NEW HANOVER COUNTY –– One of Wilmington’s largest employers, New Hanover County is aiming to attain herd immunity within the government center walls through a new employee policy. Newly introduced testing and vaccination requirements are expected to prevent outbreaks and quarantines during crises when residents need assistance most, particularly during this hurricane season.
After a fleeting “return to normal,” Covid-19 is rapidly on the rise, similar to trajectories seen this time last year.
A month ago, New Hanover County was reporting daily cases in the single digits. Now it is sharing nearly 100 new positive test results each day.
“The trajectory is the same as we were seeing before we had a vaccine, and that’s very troubling, even though we have 53% of the general population vaccinated,” said David Howard, New Hanover County’s public health director. “That impacts our ability to serve the public . . . That’s why you see a lot of organizations saying, ‘Well, it’s time.’”
Instead of resuming a work-from-home model or reducing capacities, some organizations and companies are adopting vaccine requirements and ramped-up testing. Like most leading health agencies, New Hanover County Public Health holds the position that the vaccine is the optimal protection against the virus and therefore the county has implemented a new policy requiring employees to either get vaccinated or submit to weekly testing.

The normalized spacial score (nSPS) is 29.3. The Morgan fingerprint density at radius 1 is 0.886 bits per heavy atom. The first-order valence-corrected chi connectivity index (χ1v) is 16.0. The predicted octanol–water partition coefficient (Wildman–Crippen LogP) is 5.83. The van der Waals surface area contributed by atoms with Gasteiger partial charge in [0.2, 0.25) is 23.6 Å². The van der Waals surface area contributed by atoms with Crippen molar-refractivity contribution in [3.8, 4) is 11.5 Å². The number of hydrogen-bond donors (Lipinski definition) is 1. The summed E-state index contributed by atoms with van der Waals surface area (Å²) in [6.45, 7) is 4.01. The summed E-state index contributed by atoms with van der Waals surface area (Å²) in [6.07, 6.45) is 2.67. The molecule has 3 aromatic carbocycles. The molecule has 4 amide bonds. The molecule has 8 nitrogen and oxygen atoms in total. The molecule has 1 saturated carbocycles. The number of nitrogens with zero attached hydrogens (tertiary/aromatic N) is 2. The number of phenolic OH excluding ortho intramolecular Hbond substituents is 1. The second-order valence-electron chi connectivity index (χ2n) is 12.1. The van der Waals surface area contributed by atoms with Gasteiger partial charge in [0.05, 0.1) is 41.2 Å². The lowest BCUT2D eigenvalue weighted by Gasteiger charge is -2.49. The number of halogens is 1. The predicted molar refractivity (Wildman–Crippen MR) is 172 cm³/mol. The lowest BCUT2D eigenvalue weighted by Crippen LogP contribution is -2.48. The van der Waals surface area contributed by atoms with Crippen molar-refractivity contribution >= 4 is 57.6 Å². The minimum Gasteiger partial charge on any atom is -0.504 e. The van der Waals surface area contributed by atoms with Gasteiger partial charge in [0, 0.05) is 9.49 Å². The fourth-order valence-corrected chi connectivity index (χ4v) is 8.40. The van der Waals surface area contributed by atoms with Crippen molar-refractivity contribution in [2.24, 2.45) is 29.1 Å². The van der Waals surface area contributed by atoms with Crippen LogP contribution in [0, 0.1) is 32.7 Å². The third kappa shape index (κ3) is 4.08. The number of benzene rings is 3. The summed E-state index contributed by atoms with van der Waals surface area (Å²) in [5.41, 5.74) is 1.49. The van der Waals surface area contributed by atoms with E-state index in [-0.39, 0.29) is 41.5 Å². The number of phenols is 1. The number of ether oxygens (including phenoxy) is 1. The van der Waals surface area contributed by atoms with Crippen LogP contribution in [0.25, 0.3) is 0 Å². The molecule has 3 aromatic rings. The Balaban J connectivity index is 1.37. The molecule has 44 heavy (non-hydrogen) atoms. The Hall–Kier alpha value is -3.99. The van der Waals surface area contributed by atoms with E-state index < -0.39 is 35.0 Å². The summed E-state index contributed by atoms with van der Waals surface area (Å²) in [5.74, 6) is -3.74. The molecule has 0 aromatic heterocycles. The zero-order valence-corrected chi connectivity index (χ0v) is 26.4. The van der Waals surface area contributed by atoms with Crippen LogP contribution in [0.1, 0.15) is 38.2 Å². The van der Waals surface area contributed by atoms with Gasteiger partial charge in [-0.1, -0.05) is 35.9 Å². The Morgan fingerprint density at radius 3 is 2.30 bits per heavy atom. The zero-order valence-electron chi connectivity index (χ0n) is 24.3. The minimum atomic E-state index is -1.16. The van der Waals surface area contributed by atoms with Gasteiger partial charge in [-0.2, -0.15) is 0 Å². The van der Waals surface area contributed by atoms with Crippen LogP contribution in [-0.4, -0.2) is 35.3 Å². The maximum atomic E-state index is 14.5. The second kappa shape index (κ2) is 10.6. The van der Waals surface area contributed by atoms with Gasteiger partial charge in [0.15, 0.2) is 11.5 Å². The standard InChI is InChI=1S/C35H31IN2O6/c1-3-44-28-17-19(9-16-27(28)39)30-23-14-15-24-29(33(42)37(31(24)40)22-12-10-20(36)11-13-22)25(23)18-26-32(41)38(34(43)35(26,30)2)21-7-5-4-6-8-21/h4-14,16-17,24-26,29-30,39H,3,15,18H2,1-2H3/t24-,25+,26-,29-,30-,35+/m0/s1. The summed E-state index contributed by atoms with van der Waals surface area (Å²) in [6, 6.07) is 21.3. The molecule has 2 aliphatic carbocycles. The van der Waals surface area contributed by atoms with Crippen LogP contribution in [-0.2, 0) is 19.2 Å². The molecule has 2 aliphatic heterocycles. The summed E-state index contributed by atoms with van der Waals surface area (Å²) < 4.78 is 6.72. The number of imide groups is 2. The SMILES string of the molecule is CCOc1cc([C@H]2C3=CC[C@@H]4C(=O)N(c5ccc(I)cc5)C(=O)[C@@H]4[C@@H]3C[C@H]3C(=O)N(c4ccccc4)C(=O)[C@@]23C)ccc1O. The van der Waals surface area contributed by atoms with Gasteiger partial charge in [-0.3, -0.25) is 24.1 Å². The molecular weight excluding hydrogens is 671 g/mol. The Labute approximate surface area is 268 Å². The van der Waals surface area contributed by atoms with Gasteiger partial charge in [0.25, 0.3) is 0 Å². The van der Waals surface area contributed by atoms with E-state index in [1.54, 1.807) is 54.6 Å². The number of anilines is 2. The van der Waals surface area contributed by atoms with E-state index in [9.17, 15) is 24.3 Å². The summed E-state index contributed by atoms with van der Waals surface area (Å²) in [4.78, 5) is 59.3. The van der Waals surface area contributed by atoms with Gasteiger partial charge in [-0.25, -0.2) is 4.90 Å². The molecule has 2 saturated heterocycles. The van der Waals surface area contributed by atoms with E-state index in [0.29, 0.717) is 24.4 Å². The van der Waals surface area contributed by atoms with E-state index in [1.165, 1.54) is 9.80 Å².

County manager Chris Coudriet explained the new requirements are intended to ensure the organization continues to operate efficiently while creating a safer and healthier work environment.
“If we have organizational immunity, we can be certain that irrespective of what comes our way –– daily service obligations or, unfortunately, a hurricane threat –– that we’ll have the depth and the talent to continue to run the county government,” Coudriet said.
Approximately 2,000 New Hanover County employees will need to report their vaccination status through an inquiry form by Sept. 1. Lying is grounds for dismissal, according to a county memo.
Those who choose not to get vaccinated will need to take tests once every seven days, starting the week of Sept. 9. New Hanover County will cover the cost of the rapid testing with American Rescue Plan funds.
New employees will need to be fully vaccinated within 30 days of hire, with exceptions only for federally approved medical or religious reasons. The rule applies to any job posted on or after this Tuesday.
On an annual basis, New Hanover County experiences roughly 12% turnover. It is also hiring for positions new to its organizational chart, only recently approved in the county budget.
Coudriet said the administration chose not to mandate vaccines for current employees at this time but has the right to “go further if that’s necessary” to meet the 75% threshold.
As of Tuesday morning, the county manager said he was not aware of any resignations stemming from the policy.
“I fully understand, respect and appreciate that it’s a personal choice, whether or not someone is vaccinated,” Coudriet said. “But I don’t think it’s debatable that it’s the best defense for the person and for the community at large. And it’s certainly the best defense for our organization.”
New Hanover County determined through counsel review it is legal to require proof of Covid-19 vaccination and doing so is not a violation of privacy laws or the Americans with Disabilities Act.